Wind Cave National Park
In South Dakota, United States
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Wind Cave National Park is located in the southern Black Hills of South Dakota, on Rt. 385 between Custer and Hot Springs, SD.
Wind Cave National Park protects one of the longest, most complex maze-cave systems in the world and Ranger guided cave tours are available year round.
The Wind Cave area has been protected since 1903, when it became a national park. Regarded as sacred by American Indians, the cave was not found by settlers until 1881, when two brothers, Jesse and Tom Bingham, heard a loud whistling noise. The sound led them to a small hole in the ground, the cave's only natural opening. That wind, which gave the cave its name, is created by differences between atmospheric pressures in the cave and outside.
The cave contains an extensive network of passageways containing very rare boxwork formations; also popcorn, frostwork, and other delicate, irreplaceable features. About 60 million years ago, the forces that uplifted the Rocky Mountains also uplifted the modern Black Hills, producing large fractures and cracks in the overlying limestone. Over millions of years, water moving slowly through those cracks dissolved the limestone to produce the complex maze of the cave's passages.
The process of cave formation exposed some of the most prominent features in Wind Cave -- the boxwork --thin, honeycomb-shaped structures of calcite that protrude from the walls and ceiling. Although Wind Cave has few stalactites and stalagmites, many unusual formations and a variety of minerals are found in the cave. The complex geology of the cave, the profusion of boxwork, and the variety of minerals make Wind Cave a world-class cave.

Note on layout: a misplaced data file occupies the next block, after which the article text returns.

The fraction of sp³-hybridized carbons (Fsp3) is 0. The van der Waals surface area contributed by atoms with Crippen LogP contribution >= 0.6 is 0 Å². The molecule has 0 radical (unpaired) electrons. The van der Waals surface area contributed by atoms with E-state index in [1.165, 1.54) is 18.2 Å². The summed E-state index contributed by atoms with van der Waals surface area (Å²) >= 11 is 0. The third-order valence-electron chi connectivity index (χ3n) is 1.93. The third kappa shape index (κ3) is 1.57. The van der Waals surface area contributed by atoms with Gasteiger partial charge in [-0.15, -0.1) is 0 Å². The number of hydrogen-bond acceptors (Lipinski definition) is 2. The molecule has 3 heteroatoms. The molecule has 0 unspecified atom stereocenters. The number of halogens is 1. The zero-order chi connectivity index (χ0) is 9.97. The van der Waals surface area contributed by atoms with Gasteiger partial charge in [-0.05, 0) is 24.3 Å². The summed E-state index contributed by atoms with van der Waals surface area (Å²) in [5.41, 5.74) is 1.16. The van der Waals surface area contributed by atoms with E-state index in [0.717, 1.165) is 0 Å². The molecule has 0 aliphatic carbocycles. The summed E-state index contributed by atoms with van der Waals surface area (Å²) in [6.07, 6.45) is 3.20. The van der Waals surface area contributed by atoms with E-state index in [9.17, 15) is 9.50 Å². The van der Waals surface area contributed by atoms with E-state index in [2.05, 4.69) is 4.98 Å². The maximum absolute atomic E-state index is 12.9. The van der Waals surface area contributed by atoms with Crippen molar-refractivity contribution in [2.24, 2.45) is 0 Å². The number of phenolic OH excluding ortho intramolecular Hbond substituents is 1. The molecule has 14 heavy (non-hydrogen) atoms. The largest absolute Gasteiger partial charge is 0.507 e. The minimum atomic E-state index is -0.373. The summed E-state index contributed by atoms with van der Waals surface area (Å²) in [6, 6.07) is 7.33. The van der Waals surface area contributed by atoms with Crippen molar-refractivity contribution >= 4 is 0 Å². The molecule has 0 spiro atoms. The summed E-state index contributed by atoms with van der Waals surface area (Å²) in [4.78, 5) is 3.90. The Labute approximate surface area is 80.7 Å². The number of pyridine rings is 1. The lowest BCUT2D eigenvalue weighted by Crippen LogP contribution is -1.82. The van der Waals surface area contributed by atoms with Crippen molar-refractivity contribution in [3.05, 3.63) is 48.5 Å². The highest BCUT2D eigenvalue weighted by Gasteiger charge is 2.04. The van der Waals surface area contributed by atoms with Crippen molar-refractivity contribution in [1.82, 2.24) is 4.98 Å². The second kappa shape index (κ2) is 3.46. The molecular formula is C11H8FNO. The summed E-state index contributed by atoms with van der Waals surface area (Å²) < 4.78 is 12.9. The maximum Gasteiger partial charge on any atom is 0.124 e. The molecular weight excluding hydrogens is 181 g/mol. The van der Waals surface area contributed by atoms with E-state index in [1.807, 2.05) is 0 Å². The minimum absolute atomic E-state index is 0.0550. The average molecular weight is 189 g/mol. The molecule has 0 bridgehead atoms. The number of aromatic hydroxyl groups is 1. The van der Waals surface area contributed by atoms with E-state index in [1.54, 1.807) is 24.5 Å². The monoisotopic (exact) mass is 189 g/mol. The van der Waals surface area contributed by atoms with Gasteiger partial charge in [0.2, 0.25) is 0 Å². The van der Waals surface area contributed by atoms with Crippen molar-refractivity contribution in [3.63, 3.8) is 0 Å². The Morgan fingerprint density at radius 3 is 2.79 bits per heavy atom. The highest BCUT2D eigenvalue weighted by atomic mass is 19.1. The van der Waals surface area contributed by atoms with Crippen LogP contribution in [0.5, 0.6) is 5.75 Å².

There is much more to Wind Cave National Park than its underground geological wonders. A diverse mix of wildlife, including, bison, pronghorn, and prairie dogs, lives in the 28,295 acres of rolling grassland, pine forests, hills, and ravines that make up its sunlit upper layer.
The easiest way to reach the cache coordinates is through the visitors center, down the stairs and out through the side door. If the visitors center is closed please take the paved pathway around the RIGHT (South) side of the building. Please do not climb over and down the embankment.
Hours & Info: The Visitor Center is open daily year-round, except Thanksgiving Day, Christmas Day and News Years Day. Hours are: 8:00 AM - 4:30 PM Sept. thru May; 8:00 AM - 6:00 PM June, July & August. Call 1-605-745-4600 for daily tour schedules.
To log this cache as a "found it" you must do the following:
. E-mail us (EVA-Duo through our profile) with the correct answer to the following question: How thick is the Paha Sapa Limestone layer? The answer will be found on a sign on the path leading to the natural cave entrance hole.
and if you wish:
. Post (to your found log) a photo of you or members of your team at the natural cave entrance hole which is at the posted cache coordinates.
(No hints available.)
Last Updated: on 4/19/2017 5:32:16 PM Pacific Daylight Time (12:32 AM GMT)
Coordinates are in the WGS84 datum